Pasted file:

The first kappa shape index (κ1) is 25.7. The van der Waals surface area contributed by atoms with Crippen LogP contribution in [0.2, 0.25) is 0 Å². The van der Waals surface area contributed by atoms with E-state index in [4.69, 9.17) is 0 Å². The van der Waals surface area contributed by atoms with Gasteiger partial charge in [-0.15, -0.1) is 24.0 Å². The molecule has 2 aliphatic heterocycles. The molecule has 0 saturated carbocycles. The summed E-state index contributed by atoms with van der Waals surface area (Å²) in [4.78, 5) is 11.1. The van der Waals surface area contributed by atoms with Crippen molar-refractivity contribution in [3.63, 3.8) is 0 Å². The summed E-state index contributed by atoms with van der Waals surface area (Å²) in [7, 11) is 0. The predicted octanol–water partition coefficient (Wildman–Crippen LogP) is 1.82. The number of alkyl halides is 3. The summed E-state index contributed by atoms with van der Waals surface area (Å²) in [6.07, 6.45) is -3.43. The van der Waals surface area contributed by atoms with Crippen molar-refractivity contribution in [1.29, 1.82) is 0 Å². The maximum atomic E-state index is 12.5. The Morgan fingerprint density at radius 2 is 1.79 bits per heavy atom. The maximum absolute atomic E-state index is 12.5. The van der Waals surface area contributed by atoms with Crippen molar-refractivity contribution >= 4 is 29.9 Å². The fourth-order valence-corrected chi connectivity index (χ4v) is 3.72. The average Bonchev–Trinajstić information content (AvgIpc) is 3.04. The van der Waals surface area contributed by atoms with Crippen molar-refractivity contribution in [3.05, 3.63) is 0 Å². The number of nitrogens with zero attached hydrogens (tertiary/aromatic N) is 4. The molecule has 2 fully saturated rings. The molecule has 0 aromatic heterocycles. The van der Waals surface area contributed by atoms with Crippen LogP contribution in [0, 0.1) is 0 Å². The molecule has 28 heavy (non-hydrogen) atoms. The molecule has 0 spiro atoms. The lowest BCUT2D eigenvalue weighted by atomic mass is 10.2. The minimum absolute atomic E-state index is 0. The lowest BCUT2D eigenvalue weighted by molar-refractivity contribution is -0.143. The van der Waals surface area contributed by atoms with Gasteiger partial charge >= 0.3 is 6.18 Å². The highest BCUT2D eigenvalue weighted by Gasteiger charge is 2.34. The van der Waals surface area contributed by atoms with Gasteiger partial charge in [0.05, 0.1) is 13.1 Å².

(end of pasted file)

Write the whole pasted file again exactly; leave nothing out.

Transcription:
The first kappa shape index (κ1) is 25.7. The van der Waals surface area contributed by atoms with Crippen LogP contribution in [0.2, 0.25) is 0 Å². The van der Waals surface area contributed by atoms with E-state index in [4.69, 9.17) is 0 Å². The van der Waals surface area contributed by atoms with Gasteiger partial charge in [-0.15, -0.1) is 24.0 Å². The molecule has 2 aliphatic heterocycles. The molecule has 0 saturated carbocycles. The summed E-state index contributed by atoms with van der Waals surface area (Å²) in [4.78, 5) is 11.1. The van der Waals surface area contributed by atoms with Crippen molar-refractivity contribution in [3.63, 3.8) is 0 Å². The summed E-state index contributed by atoms with van der Waals surface area (Å²) in [7, 11) is 0. The predicted octanol–water partition coefficient (Wildman–Crippen LogP) is 1.82. The number of alkyl halides is 3. The summed E-state index contributed by atoms with van der Waals surface area (Å²) in [6.07, 6.45) is -3.43. The van der Waals surface area contributed by atoms with Crippen molar-refractivity contribution in [1.29, 1.82) is 0 Å². The maximum atomic E-state index is 12.5. The Morgan fingerprint density at radius 2 is 1.79 bits per heavy atom. The maximum absolute atomic E-state index is 12.5. The van der Waals surface area contributed by atoms with Crippen molar-refractivity contribution >= 4 is 29.9 Å². The fourth-order valence-corrected chi connectivity index (χ4v) is 3.72. The average Bonchev–Trinajstić information content (AvgIpc) is 3.04. The van der Waals surface area contributed by atoms with Crippen molar-refractivity contribution in [3.05, 3.63) is 0 Å². The number of nitrogens with zero attached hydrogens (tertiary/aromatic N) is 4. The molecule has 2 fully saturated rings. The molecule has 0 aromatic heterocycles. The van der Waals surface area contributed by atoms with Crippen LogP contribution in [0, 0.1) is 0 Å². The molecule has 28 heavy (non-hydrogen) atoms. The molecule has 0 spiro atoms. The lowest BCUT2D eigenvalue weighted by atomic mass is 10.2. The minimum absolute atomic E-state index is 0. The lowest BCUT2D eigenvalue weighted by molar-refractivity contribution is -0.143. The van der Waals surface area contributed by atoms with Gasteiger partial charge >= 0.3 is 6.18 Å². The highest BCUT2D eigenvalue weighted by Gasteiger charge is 2.34. The van der Waals surface area contributed by atoms with Gasteiger partial charge in [0.05, 0.1) is 13.1 Å².